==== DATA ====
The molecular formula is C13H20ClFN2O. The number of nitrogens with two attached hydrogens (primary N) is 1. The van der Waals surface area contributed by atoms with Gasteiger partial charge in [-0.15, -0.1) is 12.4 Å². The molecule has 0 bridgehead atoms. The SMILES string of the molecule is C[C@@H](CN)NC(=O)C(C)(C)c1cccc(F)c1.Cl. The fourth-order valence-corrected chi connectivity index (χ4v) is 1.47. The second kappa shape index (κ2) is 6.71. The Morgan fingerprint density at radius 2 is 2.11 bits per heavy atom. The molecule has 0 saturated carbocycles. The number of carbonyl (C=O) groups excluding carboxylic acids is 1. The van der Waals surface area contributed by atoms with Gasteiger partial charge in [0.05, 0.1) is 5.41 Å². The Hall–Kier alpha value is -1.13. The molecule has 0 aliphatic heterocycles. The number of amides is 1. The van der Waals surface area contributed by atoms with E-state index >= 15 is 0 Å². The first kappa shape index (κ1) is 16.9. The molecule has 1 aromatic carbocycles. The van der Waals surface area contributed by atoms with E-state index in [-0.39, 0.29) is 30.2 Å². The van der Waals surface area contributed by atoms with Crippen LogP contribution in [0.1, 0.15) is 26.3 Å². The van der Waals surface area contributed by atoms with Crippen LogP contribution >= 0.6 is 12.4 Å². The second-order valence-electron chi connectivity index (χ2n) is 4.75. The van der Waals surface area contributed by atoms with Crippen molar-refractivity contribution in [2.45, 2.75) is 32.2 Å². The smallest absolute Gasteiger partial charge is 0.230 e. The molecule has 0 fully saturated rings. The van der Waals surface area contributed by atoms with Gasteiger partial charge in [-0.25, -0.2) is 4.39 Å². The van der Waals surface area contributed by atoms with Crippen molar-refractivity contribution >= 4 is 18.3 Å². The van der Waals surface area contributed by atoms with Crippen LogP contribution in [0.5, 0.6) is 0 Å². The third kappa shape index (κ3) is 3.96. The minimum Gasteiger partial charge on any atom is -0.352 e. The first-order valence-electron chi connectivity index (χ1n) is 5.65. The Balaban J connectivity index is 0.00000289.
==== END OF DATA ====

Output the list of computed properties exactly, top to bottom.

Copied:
The molecular formula is C13H20ClFN2O. The number of nitrogens with two attached hydrogens (primary N) is 1. The van der Waals surface area contributed by atoms with Gasteiger partial charge in [-0.15, -0.1) is 12.4 Å². The molecule has 0 bridgehead atoms. The SMILES string of the molecule is C[C@@H](CN)NC(=O)C(C)(C)c1cccc(F)c1.Cl. The fourth-order valence-corrected chi connectivity index (χ4v) is 1.47. The second kappa shape index (κ2) is 6.71. The Morgan fingerprint density at radius 2 is 2.11 bits per heavy atom. The molecule has 0 saturated carbocycles. The number of carbonyl (C=O) groups excluding carboxylic acids is 1. The van der Waals surface area contributed by atoms with Gasteiger partial charge in [0.05, 0.1) is 5.41 Å². The Hall–Kier alpha value is -1.13. The molecule has 0 aliphatic heterocycles. The number of amides is 1. The van der Waals surface area contributed by atoms with E-state index >= 15 is 0 Å². The first kappa shape index (κ1) is 16.9. The molecule has 1 aromatic carbocycles. The van der Waals surface area contributed by atoms with E-state index in [-0.39, 0.29) is 30.2 Å². The van der Waals surface area contributed by atoms with Crippen LogP contribution in [0.1, 0.15) is 26.3 Å². The van der Waals surface area contributed by atoms with Crippen LogP contribution >= 0.6 is 12.4 Å². The second-order valence-electron chi connectivity index (χ2n) is 4.75. The van der Waals surface area contributed by atoms with Crippen molar-refractivity contribution in [2.45, 2.75) is 32.2 Å². The smallest absolute Gasteiger partial charge is 0.230 e. The molecule has 0 fully saturated rings. The van der Waals surface area contributed by atoms with Gasteiger partial charge in [-0.25, -0.2) is 4.39 Å². The van der Waals surface area contributed by atoms with Crippen molar-refractivity contribution >= 4 is 18.3 Å². The van der Waals surface area contributed by atoms with Crippen LogP contribution in [0.5, 0.6) is 0 Å². The third kappa shape index (κ3) is 3.96. The minimum Gasteiger partial charge on any atom is -0.352 e. The first-order valence-electron chi connectivity index (χ1n) is 5.65. The Balaban J connectivity index is 0.00000289.